At that time, when everyone was starting to do something to bring their homeland one step closer to victory, I volunteered as a translator for various governmental organizations to raise awareness about the situation in Ukraine. Because of attacks on the residential areas in Kyiv, I was afraid to fall asleep at night. With the emotional transition from fear to determination, I continuously translated news day and night. The fear would not leave Dnipro city. Seeing how russian servicemen erased Ukrainian cities from the surface of the Earth, the city continued to welcome more refugees from Eastern Ukraine. 

When I was planning to evacuate from Ukraine to pursue my studies at Vassar, the evacuation trains stopped leaving Dnipro city because of russian missile strikes on the train stations full of internally displaced people. Because of the attacks, only a few days later, the stations started to post the train schedule, but only at night. Once, when my family saw the train scheduled to head to Poland, my mother and disabled grandmother made a very difficult decision. They decided to let me evacuate Dnipro on my own and remain in the city near the front line. Early in the morning, my mother helped me quickly pack one small bag of luggage with the most necessary things and bid me farewell at the train station. 

When I boarded the train, I happened to stay in a place full of refugees from occupied regions, most of whom had lost their homes and loved ones because of russian attacks. While we were going to Chelm, one of the Polish cities located close to Western Ukraine, we needed to go through the Kyiv region at the end of our first day of evacuation. As the region was partially occupied by russian forces, the train workers were trying their best to leave the region unharmed. The train came late to the Ukrainian-Polish border, where we mostly stayed inside for nine hours, due to safety concerns. Then finally, after two days of evacuation, we managed to come to Chelm.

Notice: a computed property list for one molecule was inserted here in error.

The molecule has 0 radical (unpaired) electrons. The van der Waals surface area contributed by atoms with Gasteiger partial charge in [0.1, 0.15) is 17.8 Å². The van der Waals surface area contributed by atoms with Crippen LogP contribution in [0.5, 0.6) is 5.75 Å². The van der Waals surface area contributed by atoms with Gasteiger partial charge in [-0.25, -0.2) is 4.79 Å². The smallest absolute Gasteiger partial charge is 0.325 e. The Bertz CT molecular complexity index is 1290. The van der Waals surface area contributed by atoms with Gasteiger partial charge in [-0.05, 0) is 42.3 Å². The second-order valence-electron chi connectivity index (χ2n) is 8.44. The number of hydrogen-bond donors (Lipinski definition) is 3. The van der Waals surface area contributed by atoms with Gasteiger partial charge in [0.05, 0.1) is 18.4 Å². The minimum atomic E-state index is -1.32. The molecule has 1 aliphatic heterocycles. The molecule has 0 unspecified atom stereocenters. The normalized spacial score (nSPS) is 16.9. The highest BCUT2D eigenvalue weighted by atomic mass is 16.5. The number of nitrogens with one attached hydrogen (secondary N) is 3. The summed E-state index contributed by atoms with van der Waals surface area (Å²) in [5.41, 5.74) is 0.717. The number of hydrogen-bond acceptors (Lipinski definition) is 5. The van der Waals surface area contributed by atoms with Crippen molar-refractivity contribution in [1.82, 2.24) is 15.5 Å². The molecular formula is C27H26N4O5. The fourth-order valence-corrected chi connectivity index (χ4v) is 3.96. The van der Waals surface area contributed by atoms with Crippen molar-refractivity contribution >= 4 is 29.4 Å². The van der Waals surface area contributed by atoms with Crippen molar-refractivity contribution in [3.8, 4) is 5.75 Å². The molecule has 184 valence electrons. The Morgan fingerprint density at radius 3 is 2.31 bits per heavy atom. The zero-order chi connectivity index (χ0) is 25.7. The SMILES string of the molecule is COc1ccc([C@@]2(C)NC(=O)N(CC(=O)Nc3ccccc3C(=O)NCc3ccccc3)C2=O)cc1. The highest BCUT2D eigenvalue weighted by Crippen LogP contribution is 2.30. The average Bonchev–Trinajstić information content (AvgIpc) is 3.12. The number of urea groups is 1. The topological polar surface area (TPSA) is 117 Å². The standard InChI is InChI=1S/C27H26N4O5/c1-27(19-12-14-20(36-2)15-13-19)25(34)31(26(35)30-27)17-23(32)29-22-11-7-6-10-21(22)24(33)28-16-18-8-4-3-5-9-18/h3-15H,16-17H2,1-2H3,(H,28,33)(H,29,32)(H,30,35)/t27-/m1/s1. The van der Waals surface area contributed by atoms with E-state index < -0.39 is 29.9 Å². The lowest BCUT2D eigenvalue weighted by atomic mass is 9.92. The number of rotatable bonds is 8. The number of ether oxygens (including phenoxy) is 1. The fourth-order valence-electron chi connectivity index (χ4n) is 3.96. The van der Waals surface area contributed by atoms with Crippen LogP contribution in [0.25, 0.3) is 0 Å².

I lived for a month in Poland, continuously changing locations from one city to another. Afterwards, I went to the Netherlands and became the Programme Officer at United Way the Netherlands, responsible for a Ukrainian women refugees’ project focused on adaptation to the Dutch environment and finding a home away from home. In the meantime, with the complete retreat of the russian army from the Kyiv region, the world saw the true nature of “russian peace” in cities such as Bucha and Irpin. While I continued translating the news about russian atrocities in the region for the governmental agencies, I could see what a high price Ukrainians were (and still are) paying for defending their right to independence. But, despite all the atrocities that russia has caused on Ukrainian land, every Ukrainian citizen believes in victory and that everything will be Ukraine (all will be well).